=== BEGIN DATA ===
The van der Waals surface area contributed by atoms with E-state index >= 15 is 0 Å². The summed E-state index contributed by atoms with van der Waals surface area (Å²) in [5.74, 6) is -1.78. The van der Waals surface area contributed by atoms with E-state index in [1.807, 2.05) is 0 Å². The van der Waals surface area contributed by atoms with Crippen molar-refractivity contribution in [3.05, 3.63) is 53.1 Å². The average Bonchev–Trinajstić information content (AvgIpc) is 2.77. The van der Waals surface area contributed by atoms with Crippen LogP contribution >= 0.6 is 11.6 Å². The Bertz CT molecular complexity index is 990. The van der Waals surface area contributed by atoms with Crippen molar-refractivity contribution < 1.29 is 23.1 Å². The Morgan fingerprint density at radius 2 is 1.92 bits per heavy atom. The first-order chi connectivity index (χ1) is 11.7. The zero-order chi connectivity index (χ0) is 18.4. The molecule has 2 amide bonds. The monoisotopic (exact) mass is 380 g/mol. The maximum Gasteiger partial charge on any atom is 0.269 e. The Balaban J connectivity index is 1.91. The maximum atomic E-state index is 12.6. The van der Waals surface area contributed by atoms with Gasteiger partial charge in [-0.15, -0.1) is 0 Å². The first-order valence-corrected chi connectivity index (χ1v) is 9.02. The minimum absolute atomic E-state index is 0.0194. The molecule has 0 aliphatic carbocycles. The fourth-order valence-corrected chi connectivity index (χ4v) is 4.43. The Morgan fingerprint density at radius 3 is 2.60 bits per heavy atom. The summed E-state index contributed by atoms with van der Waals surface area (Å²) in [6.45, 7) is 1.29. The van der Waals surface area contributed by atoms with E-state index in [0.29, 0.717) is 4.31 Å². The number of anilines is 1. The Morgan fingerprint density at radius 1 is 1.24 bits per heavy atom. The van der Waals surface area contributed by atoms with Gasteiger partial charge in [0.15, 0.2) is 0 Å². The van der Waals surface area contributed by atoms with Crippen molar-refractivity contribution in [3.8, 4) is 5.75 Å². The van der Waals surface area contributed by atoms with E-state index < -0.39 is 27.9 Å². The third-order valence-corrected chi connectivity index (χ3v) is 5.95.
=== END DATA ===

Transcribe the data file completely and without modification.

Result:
The van der Waals surface area contributed by atoms with E-state index >= 15 is 0 Å². The summed E-state index contributed by atoms with van der Waals surface area (Å²) in [5.74, 6) is -1.78. The van der Waals surface area contributed by atoms with E-state index in [1.807, 2.05) is 0 Å². The van der Waals surface area contributed by atoms with Crippen molar-refractivity contribution in [3.05, 3.63) is 53.1 Å². The average Bonchev–Trinajstić information content (AvgIpc) is 2.77. The van der Waals surface area contributed by atoms with Crippen LogP contribution >= 0.6 is 11.6 Å². The Bertz CT molecular complexity index is 990. The van der Waals surface area contributed by atoms with Crippen molar-refractivity contribution < 1.29 is 23.1 Å². The Morgan fingerprint density at radius 2 is 1.92 bits per heavy atom. The first-order chi connectivity index (χ1) is 11.7. The zero-order chi connectivity index (χ0) is 18.4. The molecule has 2 amide bonds. The monoisotopic (exact) mass is 380 g/mol. The maximum Gasteiger partial charge on any atom is 0.269 e. The Balaban J connectivity index is 1.91. The maximum atomic E-state index is 12.6. The van der Waals surface area contributed by atoms with Gasteiger partial charge in [-0.15, -0.1) is 0 Å². The first-order valence-corrected chi connectivity index (χ1v) is 9.02. The minimum absolute atomic E-state index is 0.0194. The molecule has 0 aliphatic carbocycles. The fourth-order valence-corrected chi connectivity index (χ4v) is 4.43. The Morgan fingerprint density at radius 3 is 2.60 bits per heavy atom. The summed E-state index contributed by atoms with van der Waals surface area (Å²) in [6.45, 7) is 1.29. The van der Waals surface area contributed by atoms with E-state index in [0.29, 0.717) is 4.31 Å². The number of anilines is 1. The Morgan fingerprint density at radius 1 is 1.24 bits per heavy atom. The van der Waals surface area contributed by atoms with Gasteiger partial charge in [0.15, 0.2) is 0 Å². The van der Waals surface area contributed by atoms with Crippen molar-refractivity contribution in [3.8, 4) is 5.75 Å². The van der Waals surface area contributed by atoms with E-state index < -0.39 is 27.9 Å². The third-order valence-corrected chi connectivity index (χ3v) is 5.95.